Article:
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Our Steps amid a Ruined Colonnade II: James Matthew Wilson on Expansive Poetry and its Discontents

II          Marble staircases climb the hills where derelict estates               glimmer in the river-brightened dusk . . .               And some are merely left to rot where now               broken stone lions guard a roofless colonnade . . .                                                 —Dana Gioia   Though long anticipated, the recent demise of the respectable Edge City Review […]

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Our Steps amid a Ruined Colonnade: James Matthew Wilson on Contemporary Poetry and the Academy

While arguing amid the colonnades, Tired in the noon-day by the badly taught, Or resting, dubious, in the laurel shades   I have impinged upon a firmer thought.    – Yvor Winters Poet-critics from David Lehman to William Logan have aired their complaints about the dangers literature faces in the contemporary English Department, and they have done […]

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Poetry at the Movies

A Survey of Verse Scribblers on the Silver Screen As Reviewed By: Kathleen Rooney If you hit the trivia section of the Internet Movie Data Base entry for Steven Spielberg’s 2002 high-tech adaptation of Philip K. Dick’s short story Minority Report, you will learn that the director “hired the top 12 contortionist [sic] from around […]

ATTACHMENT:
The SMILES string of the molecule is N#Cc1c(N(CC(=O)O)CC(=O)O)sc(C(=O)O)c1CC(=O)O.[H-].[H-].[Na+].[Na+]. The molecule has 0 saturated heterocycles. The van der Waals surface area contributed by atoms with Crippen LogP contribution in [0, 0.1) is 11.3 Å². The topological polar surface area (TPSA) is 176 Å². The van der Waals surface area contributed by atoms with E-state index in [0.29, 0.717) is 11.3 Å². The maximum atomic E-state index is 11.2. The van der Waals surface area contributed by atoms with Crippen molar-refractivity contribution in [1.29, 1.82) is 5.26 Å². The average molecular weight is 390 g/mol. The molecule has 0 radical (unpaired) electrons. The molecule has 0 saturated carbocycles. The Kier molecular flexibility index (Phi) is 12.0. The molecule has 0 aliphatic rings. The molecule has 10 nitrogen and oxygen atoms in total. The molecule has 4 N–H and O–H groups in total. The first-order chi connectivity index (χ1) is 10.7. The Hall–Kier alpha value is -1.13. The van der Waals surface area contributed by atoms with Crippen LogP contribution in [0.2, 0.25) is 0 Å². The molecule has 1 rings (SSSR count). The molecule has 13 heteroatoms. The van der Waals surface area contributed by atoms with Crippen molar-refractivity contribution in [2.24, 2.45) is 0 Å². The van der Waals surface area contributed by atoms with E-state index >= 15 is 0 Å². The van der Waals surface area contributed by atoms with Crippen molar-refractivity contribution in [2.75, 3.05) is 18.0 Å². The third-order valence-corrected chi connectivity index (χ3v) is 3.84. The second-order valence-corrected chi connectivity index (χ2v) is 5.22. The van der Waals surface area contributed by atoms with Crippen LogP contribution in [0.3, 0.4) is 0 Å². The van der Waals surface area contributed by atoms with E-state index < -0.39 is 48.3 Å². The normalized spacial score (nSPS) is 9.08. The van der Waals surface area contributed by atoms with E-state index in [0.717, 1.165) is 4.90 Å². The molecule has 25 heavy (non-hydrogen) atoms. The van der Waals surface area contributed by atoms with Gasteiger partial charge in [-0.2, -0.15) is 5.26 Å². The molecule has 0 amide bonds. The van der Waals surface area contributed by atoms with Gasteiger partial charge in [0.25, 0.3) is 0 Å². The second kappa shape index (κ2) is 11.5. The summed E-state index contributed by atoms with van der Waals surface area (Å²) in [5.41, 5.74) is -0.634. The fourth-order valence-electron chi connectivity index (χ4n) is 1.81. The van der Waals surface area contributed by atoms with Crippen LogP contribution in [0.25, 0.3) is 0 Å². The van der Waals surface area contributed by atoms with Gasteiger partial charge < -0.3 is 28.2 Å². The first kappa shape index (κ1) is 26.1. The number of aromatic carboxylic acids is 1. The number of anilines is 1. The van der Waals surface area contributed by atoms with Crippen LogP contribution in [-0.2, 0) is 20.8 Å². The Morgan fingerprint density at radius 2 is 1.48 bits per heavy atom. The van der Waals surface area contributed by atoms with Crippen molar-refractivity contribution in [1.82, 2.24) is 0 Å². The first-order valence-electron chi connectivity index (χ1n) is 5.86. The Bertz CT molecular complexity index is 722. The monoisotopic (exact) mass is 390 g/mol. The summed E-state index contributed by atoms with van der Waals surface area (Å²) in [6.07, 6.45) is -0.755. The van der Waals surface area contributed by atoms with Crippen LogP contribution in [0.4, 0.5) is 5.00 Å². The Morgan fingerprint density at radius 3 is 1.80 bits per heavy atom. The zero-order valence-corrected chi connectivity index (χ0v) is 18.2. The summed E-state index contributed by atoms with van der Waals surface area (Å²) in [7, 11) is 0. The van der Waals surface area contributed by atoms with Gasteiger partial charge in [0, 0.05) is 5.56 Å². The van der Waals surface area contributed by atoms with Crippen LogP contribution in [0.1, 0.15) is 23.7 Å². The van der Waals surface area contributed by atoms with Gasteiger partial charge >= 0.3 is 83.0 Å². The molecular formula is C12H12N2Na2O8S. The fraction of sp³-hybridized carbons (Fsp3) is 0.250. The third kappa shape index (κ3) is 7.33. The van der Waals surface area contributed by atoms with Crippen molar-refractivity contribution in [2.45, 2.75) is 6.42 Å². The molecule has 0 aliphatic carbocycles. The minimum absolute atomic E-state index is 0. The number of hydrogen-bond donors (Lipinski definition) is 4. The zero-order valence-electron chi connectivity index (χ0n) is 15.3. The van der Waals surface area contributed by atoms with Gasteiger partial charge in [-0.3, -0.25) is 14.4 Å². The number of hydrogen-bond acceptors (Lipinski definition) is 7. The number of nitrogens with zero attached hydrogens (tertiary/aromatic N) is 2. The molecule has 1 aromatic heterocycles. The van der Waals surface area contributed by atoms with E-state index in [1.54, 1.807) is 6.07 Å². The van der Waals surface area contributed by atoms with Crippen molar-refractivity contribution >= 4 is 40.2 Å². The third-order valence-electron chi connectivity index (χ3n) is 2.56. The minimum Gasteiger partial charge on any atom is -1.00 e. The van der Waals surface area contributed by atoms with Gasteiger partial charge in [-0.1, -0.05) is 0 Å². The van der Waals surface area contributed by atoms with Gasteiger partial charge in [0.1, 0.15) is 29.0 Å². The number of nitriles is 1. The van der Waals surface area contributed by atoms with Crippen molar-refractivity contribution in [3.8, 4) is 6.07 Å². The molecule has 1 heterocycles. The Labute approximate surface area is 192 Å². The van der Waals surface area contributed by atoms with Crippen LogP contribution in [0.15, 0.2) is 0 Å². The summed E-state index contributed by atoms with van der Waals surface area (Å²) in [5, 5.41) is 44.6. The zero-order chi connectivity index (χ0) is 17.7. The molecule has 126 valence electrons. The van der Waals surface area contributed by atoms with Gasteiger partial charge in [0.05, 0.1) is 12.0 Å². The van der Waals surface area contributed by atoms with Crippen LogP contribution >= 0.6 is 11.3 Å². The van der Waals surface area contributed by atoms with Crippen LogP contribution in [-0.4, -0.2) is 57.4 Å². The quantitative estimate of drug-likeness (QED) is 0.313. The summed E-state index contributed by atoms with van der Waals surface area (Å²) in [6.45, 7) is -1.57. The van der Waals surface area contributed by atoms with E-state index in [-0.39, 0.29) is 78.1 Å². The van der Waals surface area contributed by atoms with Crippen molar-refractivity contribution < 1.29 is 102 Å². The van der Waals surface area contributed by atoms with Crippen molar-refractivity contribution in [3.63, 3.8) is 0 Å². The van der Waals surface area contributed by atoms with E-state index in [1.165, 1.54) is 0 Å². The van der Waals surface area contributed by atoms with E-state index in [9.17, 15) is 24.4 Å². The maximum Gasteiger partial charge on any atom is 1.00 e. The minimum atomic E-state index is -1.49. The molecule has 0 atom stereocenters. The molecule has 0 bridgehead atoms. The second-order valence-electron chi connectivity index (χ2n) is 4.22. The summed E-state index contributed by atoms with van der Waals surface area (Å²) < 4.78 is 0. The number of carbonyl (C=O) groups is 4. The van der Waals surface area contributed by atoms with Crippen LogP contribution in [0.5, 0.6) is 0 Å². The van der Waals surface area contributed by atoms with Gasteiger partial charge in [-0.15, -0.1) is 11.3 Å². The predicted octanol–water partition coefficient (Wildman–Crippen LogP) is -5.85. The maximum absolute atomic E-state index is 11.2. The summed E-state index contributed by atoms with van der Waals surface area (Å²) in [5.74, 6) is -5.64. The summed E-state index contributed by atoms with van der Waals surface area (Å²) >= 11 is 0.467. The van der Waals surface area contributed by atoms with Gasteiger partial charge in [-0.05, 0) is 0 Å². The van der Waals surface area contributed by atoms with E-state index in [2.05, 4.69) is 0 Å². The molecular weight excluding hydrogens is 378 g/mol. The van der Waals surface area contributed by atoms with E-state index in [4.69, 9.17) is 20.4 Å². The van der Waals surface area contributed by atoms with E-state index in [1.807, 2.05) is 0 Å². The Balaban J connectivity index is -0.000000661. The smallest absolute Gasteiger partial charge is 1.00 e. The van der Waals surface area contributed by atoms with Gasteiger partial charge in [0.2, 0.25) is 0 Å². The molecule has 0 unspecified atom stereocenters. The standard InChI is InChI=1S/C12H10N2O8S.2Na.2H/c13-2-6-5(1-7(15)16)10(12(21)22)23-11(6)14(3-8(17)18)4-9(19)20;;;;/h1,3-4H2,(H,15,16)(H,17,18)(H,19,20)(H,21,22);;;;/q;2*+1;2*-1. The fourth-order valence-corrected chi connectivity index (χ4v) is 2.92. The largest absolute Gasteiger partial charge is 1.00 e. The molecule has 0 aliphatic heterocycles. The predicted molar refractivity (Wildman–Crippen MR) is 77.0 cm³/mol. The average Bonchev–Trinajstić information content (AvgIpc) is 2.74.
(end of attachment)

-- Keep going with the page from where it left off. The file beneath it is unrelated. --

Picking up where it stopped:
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Explaining the Modernist Joke: W.H. Auden, Louis MacNeice and Letters from Iceland

Travel Writing and the Canon Like many odd literary creatures from the British 1930’s, W.H. Auden and Louis MacNeice’s Letters from Iceland (1936) is referred to more frequently as a representative period piece than as an achieved work of art. As Tim Youngs notes, in his essay on Auden’s travel writing in the recent Cambridge […]

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To Cloak the Emptiness of One’s Yearnings: George Santayana Reconsidered

I  Early in 1941, as British forces were pushing Italian tanks back into Libya and spoiling Mussolini’s dreams of becoming a full member to the Axis powers, Ezra Pound was hard at work in Rapallo, pushing dreams of his own. In a letter from January 2nd of that year, Pound wrote to the retired Spanish […]

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Can A Conference Save Poetry? Garrick Davis on the Pope of Rhyme and Meter in West Chester

In the world of American poetry, getting a call from Dana Gioia is like getting blessed by the Pope. This spring, I received that benediction when he invited me to West Chester, Pennsylvania, for the 9th Annual Conference on Exploring Form & Narrative in Poetry.  Gioia, himself a poet and critic (and now Chairman of […]

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